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I’ve grown up in a generation where women go to the restroom in pairs and ‘dinner for one’ might as well be a sad Lifetime movie rather than a reservation. It shouldn’t come as a surprise that when I impulsively booked a six-day trip to SoCal earlier this year with no plan whatsoever, people looked at me like I was crazy, a loner or both.
Last fall I visited friends in Denver for a weekend, then took a couple days during the week to “solo travel” as the cool kids say these days. I honestly didn’t know it was a thing, I just knew that I wanted to check Red Rocks off of my bucket list and I was in Denver anyways, so why not explore?
My friend let me borrow her car and as I drove deeper and deeper into the mountains, my anxiety slowly released into the clean mountain air and I breathed in a new perspective of life.
I hiked a bit to a small crevice where a girl was singing quietly with an acoustic guitar. Her voice bounced throughout the vast clay walls and echoed the most beautiful sound I’ve ever heard. At that moment I was overcome by it all, the site of mountains, larger than any obstacle I was facing in life, the raw acoustic rhythms echoing on the walls, the sun beaming down on my face…and at that moment I realized I was alone.
I had never been more grateful to be alone than at this moment. Being alone doesn’t need to mean being lonely. Why are we so scared of going to the restroom alone? Is the toilet going to eat us?! Being alone is an empowering state. Had I not been alone at this moment, I would not have been able to appreciate all of its beauty. It was this very moment that got me hooked on “solo traveling.”
Want to try solo traveling for yourself? Here are a few pointers.
Screw it, Let’s Do it
As anyone who has read my m.blog on Sir Richard Branson knows, sometimes you just have to do it and not think it through (many, many disclaimers here, like making sure you don’t hurt anyone, it’s not going to make you lose your job, the basics…). I have a few apps that give me alerts when flights to places I want to explore are cheap. If you have a flexible work schedule or are #blessed to have unlimited vaca like we do at marlo, you can find cheap flights a few weeks out, leaving you less time to second guess yourself. While there are great apps like Hopper and Skyscanner, I personally recommend alerts from Kayak, which is how I got my flight to CA for around $200. #steal.
Yes, I’m contradicting myself – be impulsive, but do your research. As someone who plans every minute of my day, week, month, etc. not having a solid plan for an entire week scares the sh%t out of me, which is exactly why I didn’t plan anything. I searched locations of places near LAX that I wanted to explore as a backup if I got restless, but did not allow myself to make an itinerary. If you’re anything like me, not crossing off everything on your to do list gives you anxiety, buttttt if you don’t have a list, then you can’t cross anything off!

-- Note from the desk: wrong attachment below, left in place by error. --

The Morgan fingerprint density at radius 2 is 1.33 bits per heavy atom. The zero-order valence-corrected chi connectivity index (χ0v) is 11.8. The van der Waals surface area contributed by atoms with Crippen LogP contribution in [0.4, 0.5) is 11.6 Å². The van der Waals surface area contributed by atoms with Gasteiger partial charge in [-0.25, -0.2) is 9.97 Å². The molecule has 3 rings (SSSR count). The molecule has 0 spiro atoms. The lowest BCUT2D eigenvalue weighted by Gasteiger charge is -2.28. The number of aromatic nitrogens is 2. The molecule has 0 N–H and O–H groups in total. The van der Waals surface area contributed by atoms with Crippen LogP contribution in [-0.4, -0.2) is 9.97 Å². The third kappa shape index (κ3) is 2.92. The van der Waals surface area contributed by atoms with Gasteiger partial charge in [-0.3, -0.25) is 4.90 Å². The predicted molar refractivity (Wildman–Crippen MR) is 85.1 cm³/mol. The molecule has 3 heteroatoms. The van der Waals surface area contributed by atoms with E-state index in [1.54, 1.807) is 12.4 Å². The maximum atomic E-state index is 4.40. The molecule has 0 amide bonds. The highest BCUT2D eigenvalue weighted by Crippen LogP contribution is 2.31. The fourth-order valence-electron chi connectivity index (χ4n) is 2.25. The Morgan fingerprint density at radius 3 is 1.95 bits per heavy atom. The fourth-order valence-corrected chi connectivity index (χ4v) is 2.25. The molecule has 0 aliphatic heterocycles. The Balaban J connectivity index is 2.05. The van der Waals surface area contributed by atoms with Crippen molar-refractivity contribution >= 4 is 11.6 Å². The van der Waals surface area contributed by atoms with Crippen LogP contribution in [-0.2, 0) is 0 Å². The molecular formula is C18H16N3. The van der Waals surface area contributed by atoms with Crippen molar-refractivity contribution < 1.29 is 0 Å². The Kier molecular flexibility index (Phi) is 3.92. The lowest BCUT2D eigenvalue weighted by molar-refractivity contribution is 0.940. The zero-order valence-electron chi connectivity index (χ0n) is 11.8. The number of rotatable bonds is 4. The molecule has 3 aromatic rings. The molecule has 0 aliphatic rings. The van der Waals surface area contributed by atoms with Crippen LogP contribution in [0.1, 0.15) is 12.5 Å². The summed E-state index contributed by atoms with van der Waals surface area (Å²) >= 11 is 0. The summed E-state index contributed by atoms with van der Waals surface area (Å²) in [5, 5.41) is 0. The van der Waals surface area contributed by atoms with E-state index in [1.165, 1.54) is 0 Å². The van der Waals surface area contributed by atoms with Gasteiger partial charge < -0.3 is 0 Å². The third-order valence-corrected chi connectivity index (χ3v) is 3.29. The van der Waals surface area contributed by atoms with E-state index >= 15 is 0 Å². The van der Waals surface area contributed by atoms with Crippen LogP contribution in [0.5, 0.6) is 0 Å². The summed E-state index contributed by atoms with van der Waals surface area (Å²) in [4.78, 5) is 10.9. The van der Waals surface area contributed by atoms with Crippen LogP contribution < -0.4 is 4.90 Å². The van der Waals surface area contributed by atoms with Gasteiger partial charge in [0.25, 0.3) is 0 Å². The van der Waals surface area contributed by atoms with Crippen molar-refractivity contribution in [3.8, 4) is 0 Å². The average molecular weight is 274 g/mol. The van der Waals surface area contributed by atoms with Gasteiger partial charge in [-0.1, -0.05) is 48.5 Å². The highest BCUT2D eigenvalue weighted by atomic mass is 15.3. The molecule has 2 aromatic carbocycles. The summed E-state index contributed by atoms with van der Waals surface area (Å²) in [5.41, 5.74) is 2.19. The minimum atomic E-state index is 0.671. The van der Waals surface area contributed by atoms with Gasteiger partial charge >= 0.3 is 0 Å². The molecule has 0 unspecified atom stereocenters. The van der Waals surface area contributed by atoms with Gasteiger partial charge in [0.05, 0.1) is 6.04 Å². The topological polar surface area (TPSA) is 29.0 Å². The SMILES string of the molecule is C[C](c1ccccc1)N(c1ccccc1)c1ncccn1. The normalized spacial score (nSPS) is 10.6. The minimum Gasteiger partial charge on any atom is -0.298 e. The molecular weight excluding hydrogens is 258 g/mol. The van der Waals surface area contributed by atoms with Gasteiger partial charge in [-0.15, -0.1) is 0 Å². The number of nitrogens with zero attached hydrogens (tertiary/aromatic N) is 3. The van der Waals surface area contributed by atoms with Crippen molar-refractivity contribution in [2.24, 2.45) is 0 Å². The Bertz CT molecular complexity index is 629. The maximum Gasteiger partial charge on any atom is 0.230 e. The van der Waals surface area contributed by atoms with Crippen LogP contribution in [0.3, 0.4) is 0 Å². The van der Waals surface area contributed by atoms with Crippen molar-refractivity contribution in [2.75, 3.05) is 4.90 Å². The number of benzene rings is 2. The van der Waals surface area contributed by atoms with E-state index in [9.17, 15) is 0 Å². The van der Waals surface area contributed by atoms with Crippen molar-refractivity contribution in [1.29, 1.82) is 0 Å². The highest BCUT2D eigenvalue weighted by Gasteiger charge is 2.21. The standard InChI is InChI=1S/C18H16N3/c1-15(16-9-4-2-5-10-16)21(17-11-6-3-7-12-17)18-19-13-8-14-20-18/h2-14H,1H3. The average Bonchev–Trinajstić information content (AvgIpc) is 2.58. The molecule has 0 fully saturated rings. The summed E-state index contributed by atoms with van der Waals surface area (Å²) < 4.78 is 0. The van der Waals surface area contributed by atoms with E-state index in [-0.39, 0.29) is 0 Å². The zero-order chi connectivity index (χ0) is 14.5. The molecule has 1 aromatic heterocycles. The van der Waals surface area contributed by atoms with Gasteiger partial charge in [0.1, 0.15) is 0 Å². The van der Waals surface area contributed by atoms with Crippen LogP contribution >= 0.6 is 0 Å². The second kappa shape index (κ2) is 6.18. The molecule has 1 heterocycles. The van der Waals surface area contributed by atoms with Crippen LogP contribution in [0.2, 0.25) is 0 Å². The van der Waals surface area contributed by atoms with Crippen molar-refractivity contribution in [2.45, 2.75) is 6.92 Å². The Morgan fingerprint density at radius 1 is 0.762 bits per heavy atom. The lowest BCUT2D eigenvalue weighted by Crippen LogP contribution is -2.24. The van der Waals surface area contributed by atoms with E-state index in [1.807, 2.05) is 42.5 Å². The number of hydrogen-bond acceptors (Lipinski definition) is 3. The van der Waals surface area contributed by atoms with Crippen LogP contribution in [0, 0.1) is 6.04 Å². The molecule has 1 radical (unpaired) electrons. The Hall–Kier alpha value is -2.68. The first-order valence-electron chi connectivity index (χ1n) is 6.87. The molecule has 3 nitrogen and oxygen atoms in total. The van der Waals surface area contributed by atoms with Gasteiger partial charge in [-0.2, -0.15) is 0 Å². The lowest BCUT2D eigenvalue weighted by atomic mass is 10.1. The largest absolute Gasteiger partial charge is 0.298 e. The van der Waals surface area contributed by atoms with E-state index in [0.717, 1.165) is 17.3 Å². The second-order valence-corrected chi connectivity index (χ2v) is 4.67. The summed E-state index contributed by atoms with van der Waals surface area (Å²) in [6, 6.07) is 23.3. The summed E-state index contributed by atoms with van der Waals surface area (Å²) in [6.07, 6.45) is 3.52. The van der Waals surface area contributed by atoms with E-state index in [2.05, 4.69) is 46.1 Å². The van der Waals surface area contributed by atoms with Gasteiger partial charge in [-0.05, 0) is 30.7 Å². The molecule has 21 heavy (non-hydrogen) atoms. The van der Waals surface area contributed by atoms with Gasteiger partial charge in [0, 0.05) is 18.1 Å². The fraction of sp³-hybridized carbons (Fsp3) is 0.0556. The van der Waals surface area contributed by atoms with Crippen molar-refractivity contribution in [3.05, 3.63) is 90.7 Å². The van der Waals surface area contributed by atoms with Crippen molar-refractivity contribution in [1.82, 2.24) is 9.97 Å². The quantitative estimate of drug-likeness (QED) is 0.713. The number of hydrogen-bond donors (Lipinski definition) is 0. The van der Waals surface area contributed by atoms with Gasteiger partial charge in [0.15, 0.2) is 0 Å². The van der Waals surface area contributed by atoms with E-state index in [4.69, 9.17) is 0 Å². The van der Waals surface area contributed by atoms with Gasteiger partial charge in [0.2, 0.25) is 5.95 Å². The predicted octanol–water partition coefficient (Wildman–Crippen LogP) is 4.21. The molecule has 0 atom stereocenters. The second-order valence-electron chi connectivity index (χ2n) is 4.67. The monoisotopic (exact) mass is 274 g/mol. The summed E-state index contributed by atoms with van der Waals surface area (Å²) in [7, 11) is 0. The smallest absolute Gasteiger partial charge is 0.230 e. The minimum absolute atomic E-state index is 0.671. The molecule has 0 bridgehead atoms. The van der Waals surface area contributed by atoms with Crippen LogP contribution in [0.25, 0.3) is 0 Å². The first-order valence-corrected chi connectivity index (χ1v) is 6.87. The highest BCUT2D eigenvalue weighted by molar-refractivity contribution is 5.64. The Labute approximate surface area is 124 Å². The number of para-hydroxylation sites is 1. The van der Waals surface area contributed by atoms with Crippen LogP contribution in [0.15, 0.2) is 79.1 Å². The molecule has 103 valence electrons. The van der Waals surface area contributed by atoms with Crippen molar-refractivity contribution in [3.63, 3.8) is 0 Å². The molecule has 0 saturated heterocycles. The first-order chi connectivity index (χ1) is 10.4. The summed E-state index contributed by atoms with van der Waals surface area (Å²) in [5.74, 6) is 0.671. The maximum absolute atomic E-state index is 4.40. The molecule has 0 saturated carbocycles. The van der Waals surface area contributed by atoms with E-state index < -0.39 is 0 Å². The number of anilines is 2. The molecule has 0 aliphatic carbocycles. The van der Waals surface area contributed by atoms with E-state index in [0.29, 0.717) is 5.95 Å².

It’s Who You Know
Know at least one person in the area (safety first). I have a cousin in Hermosa Beach and knew that she had a futon if plans fell through. I was lucky enough to be able to reconnect with a former coworker in West Hollywood and a friend I met when living in Barcelona in Playa Vista and stay with them each too. A true “solo traveling” experience would yield staying at a hotel or Airbnb, but I need to save money so I can keep up this new hobby of mine.
Also ask people if they have friends in the area. My cousin sent me numbers of some of her friends in LA and I met up with them at a local’s bar. While I felt like I was going on a Tinder date when walking in, I walked out with ten new friends, and some old guy who is a regular at the town’s dive bar… They were able to give me a local’s perspective and recommend new places to explore, which I did the next day when I took a day trip to Santa Monica.
Traveling alone can be scary. Sitting alone at a bar alone can feel weird. Hell, eating lunch alone can make you feel like a loser. But once you shush the voice inside of you and replace “you’re a loser” with “you’re an independent woman” you open yourself to a world that you’ve closed out for 26 years. If eating alone isn’t your thing, grab a sandwich and take it to a park or beach and enjoy the view.
I never want to look back on my life and say “I should have done that when I was younger” #noregrets. Mid-twenties are a weird time in one’s life. Half of you are getting married and having kids and half of you are stressing over not being married and having kids. Then there’s the few of us who don’t want to be in either of those categories (sorry, mom).
Whether you’re single, married or in between, try solo traveling, truly uncover who you are as a person and walk back into the real world as your best self. If you can find someone who compliments your best version of yourself, then you’ve found a keeper, but if not, the least you can do is be happy with yourself. The stigma that being single over 25 means that something is wrong with you needs to go back to the 1950’s. I encourage everyone to join me in being alone, because solo traveling has taught me that being alone means having the opportunity to do whatever the f&*^ you want, when you want and experiencing the world for everything that it has to offer…and that makes me proud to be alone.
Posted by Christina B.